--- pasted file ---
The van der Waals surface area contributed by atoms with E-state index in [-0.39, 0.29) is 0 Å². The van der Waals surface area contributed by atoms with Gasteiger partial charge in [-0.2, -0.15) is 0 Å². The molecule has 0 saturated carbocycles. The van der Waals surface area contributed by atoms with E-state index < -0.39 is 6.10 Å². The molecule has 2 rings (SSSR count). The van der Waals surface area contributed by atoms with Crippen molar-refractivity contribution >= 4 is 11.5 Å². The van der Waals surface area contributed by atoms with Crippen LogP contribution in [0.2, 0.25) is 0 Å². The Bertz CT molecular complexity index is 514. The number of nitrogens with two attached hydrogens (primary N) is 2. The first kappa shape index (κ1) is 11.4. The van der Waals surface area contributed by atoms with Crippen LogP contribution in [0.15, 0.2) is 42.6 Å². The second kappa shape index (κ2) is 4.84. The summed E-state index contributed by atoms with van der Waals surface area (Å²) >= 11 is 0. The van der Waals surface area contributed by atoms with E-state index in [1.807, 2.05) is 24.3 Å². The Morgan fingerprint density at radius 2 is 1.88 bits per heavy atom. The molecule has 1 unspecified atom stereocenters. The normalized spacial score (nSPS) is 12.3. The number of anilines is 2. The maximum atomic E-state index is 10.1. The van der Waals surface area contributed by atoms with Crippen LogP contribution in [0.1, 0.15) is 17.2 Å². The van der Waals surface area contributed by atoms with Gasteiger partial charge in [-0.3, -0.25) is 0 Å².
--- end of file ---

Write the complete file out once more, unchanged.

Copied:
The van der Waals surface area contributed by atoms with E-state index in [-0.39, 0.29) is 0 Å². The van der Waals surface area contributed by atoms with Gasteiger partial charge in [-0.2, -0.15) is 0 Å². The molecule has 0 saturated carbocycles. The van der Waals surface area contributed by atoms with E-state index < -0.39 is 6.10 Å². The molecule has 2 rings (SSSR count). The van der Waals surface area contributed by atoms with Crippen molar-refractivity contribution >= 4 is 11.5 Å². The van der Waals surface area contributed by atoms with Crippen LogP contribution in [0.2, 0.25) is 0 Å². The Bertz CT molecular complexity index is 514. The number of nitrogens with two attached hydrogens (primary N) is 2. The first kappa shape index (κ1) is 11.4. The van der Waals surface area contributed by atoms with Crippen LogP contribution in [0.15, 0.2) is 42.6 Å². The second kappa shape index (κ2) is 4.84. The summed E-state index contributed by atoms with van der Waals surface area (Å²) >= 11 is 0. The van der Waals surface area contributed by atoms with E-state index in [1.807, 2.05) is 24.3 Å². The Morgan fingerprint density at radius 2 is 1.88 bits per heavy atom. The molecule has 1 unspecified atom stereocenters. The normalized spacial score (nSPS) is 12.3. The number of anilines is 2. The maximum atomic E-state index is 10.1. The van der Waals surface area contributed by atoms with Crippen LogP contribution in [0.1, 0.15) is 17.2 Å². The van der Waals surface area contributed by atoms with Gasteiger partial charge in [-0.3, -0.25) is 0 Å².